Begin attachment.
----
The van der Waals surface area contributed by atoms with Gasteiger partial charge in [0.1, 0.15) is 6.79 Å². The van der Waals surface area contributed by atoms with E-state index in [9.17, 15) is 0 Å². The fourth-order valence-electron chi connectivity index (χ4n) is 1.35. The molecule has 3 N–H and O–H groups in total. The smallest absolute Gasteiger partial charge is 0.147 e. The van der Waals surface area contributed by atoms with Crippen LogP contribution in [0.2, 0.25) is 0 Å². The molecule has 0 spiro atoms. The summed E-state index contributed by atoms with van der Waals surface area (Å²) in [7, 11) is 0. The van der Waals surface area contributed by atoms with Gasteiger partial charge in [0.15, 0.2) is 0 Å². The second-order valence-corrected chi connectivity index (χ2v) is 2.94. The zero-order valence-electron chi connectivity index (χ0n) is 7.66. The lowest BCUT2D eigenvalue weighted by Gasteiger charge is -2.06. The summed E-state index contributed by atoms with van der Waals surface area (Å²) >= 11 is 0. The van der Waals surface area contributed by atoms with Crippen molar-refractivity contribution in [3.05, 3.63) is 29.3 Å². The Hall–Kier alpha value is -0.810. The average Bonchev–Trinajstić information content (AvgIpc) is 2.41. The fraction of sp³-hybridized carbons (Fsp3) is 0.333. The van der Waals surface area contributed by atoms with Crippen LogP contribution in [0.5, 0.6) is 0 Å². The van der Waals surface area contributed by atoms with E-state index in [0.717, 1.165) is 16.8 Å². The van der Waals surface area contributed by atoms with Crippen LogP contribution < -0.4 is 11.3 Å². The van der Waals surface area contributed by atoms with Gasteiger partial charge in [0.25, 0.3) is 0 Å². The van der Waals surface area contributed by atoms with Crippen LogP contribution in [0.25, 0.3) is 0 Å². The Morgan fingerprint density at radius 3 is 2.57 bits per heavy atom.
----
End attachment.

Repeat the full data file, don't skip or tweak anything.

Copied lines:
The van der Waals surface area contributed by atoms with Gasteiger partial charge in [0.1, 0.15) is 6.79 Å². The van der Waals surface area contributed by atoms with E-state index in [9.17, 15) is 0 Å². The fourth-order valence-electron chi connectivity index (χ4n) is 1.35. The molecule has 3 N–H and O–H groups in total. The smallest absolute Gasteiger partial charge is 0.147 e. The van der Waals surface area contributed by atoms with Crippen LogP contribution in [0.2, 0.25) is 0 Å². The molecule has 0 spiro atoms. The summed E-state index contributed by atoms with van der Waals surface area (Å²) in [7, 11) is 0. The van der Waals surface area contributed by atoms with Gasteiger partial charge in [0.15, 0.2) is 0 Å². The second-order valence-corrected chi connectivity index (χ2v) is 2.94. The zero-order valence-electron chi connectivity index (χ0n) is 7.66. The lowest BCUT2D eigenvalue weighted by Gasteiger charge is -2.06. The summed E-state index contributed by atoms with van der Waals surface area (Å²) >= 11 is 0. The van der Waals surface area contributed by atoms with Crippen molar-refractivity contribution in [3.05, 3.63) is 29.3 Å². The Hall–Kier alpha value is -0.810. The average Bonchev–Trinajstić information content (AvgIpc) is 2.41. The fraction of sp³-hybridized carbons (Fsp3) is 0.333. The van der Waals surface area contributed by atoms with Crippen LogP contribution in [0.5, 0.6) is 0 Å². The van der Waals surface area contributed by atoms with E-state index in [0.717, 1.165) is 16.8 Å². The van der Waals surface area contributed by atoms with Crippen LogP contribution < -0.4 is 11.3 Å². The van der Waals surface area contributed by atoms with Gasteiger partial charge in [0.25, 0.3) is 0 Å². The van der Waals surface area contributed by atoms with Crippen LogP contribution in [0.25, 0.3) is 0 Å². The Morgan fingerprint density at radius 3 is 2.57 bits per heavy atom.